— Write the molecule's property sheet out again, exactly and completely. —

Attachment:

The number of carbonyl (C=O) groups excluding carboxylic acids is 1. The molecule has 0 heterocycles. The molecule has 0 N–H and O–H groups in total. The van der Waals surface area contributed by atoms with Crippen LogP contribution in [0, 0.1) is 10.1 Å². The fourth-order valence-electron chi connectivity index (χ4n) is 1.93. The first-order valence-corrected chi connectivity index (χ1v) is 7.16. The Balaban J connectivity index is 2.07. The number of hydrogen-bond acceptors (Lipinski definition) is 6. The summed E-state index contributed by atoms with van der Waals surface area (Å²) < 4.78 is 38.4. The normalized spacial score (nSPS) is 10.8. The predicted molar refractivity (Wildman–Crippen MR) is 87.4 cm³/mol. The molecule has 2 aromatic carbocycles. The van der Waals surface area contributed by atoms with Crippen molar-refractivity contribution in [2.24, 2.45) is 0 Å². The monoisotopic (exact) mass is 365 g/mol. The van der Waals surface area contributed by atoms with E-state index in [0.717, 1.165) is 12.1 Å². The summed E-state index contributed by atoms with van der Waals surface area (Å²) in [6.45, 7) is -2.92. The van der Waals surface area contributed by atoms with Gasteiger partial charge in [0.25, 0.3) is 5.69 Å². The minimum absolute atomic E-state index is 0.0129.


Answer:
The number of carbonyl (C=O) groups excluding carboxylic acids is 1. The molecule has 0 heterocycles. The molecule has 0 N–H and O–H groups in total. The van der Waals surface area contributed by atoms with Crippen LogP contribution in [0, 0.1) is 10.1 Å². The fourth-order valence-electron chi connectivity index (χ4n) is 1.93. The first-order valence-corrected chi connectivity index (χ1v) is 7.16. The Balaban J connectivity index is 2.07. The number of hydrogen-bond acceptors (Lipinski definition) is 6. The summed E-state index contributed by atoms with van der Waals surface area (Å²) < 4.78 is 38.4. The normalized spacial score (nSPS) is 10.8. The predicted molar refractivity (Wildman–Crippen MR) is 87.4 cm³/mol. The molecule has 2 aromatic carbocycles. The van der Waals surface area contributed by atoms with Crippen molar-refractivity contribution in [2.24, 2.45) is 0 Å². The monoisotopic (exact) mass is 365 g/mol. The van der Waals surface area contributed by atoms with E-state index in [0.717, 1.165) is 12.1 Å². The summed E-state index contributed by atoms with van der Waals surface area (Å²) in [6.45, 7) is -2.92. The van der Waals surface area contributed by atoms with Gasteiger partial charge in [0.25, 0.3) is 5.69 Å². The minimum absolute atomic E-state index is 0.0129.